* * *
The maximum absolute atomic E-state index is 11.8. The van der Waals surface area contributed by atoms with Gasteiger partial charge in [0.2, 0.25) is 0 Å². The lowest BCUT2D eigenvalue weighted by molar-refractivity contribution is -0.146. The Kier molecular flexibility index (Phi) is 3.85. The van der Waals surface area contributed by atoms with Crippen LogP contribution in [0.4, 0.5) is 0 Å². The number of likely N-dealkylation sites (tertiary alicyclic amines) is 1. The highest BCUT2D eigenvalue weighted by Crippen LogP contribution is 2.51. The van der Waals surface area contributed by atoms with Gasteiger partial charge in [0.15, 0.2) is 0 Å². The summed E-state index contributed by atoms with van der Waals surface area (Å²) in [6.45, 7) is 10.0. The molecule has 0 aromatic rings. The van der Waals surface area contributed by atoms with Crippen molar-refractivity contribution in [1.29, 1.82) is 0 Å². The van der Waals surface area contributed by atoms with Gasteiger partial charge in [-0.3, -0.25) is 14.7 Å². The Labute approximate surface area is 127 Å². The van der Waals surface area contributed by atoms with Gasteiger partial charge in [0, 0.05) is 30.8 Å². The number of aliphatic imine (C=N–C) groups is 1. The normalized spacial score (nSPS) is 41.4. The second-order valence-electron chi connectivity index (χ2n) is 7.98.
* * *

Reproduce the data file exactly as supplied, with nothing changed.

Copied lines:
The maximum absolute atomic E-state index is 11.8. The van der Waals surface area contributed by atoms with Gasteiger partial charge in [0.2, 0.25) is 0 Å². The lowest BCUT2D eigenvalue weighted by molar-refractivity contribution is -0.146. The Kier molecular flexibility index (Phi) is 3.85. The van der Waals surface area contributed by atoms with Crippen LogP contribution in [0.4, 0.5) is 0 Å². The number of likely N-dealkylation sites (tertiary alicyclic amines) is 1. The highest BCUT2D eigenvalue weighted by Crippen LogP contribution is 2.51. The van der Waals surface area contributed by atoms with Gasteiger partial charge in [0.15, 0.2) is 0 Å². The summed E-state index contributed by atoms with van der Waals surface area (Å²) in [6.45, 7) is 10.0. The molecule has 0 aromatic rings. The van der Waals surface area contributed by atoms with Crippen molar-refractivity contribution in [1.29, 1.82) is 0 Å². The van der Waals surface area contributed by atoms with Gasteiger partial charge in [-0.3, -0.25) is 14.7 Å². The Labute approximate surface area is 127 Å². The van der Waals surface area contributed by atoms with Gasteiger partial charge in [0, 0.05) is 30.8 Å². The number of aliphatic imine (C=N–C) groups is 1. The normalized spacial score (nSPS) is 41.4. The second-order valence-electron chi connectivity index (χ2n) is 7.98.